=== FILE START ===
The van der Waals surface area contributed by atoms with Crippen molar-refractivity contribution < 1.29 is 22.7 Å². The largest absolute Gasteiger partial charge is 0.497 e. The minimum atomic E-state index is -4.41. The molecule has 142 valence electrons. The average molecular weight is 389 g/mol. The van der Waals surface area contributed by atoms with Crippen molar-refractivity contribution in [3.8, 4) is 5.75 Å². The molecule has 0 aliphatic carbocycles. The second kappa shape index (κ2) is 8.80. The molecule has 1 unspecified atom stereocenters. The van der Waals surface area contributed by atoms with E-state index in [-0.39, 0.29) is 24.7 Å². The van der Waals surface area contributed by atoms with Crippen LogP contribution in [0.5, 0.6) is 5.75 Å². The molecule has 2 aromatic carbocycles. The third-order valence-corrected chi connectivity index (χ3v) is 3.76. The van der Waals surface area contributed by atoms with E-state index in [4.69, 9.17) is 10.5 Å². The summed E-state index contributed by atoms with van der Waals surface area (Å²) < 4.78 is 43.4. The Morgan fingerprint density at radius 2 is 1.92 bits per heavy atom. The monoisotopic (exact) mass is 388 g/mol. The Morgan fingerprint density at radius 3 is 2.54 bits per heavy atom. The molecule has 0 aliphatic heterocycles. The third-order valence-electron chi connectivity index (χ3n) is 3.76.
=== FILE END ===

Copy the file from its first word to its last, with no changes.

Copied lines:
The van der Waals surface area contributed by atoms with Crippen molar-refractivity contribution < 1.29 is 22.7 Å². The largest absolute Gasteiger partial charge is 0.497 e. The minimum atomic E-state index is -4.41. The molecule has 142 valence electrons. The average molecular weight is 389 g/mol. The van der Waals surface area contributed by atoms with Crippen molar-refractivity contribution in [3.8, 4) is 5.75 Å². The molecule has 0 aliphatic carbocycles. The second kappa shape index (κ2) is 8.80. The molecule has 1 unspecified atom stereocenters. The van der Waals surface area contributed by atoms with E-state index in [-0.39, 0.29) is 24.7 Å². The van der Waals surface area contributed by atoms with Crippen LogP contribution in [0.5, 0.6) is 5.75 Å². The molecule has 2 aromatic carbocycles. The third-order valence-corrected chi connectivity index (χ3v) is 3.76. The van der Waals surface area contributed by atoms with E-state index in [4.69, 9.17) is 10.5 Å². The summed E-state index contributed by atoms with van der Waals surface area (Å²) < 4.78 is 43.4. The Morgan fingerprint density at radius 2 is 1.92 bits per heavy atom. The monoisotopic (exact) mass is 388 g/mol. The Morgan fingerprint density at radius 3 is 2.54 bits per heavy atom. The molecule has 0 aliphatic heterocycles. The third-order valence-electron chi connectivity index (χ3n) is 3.76.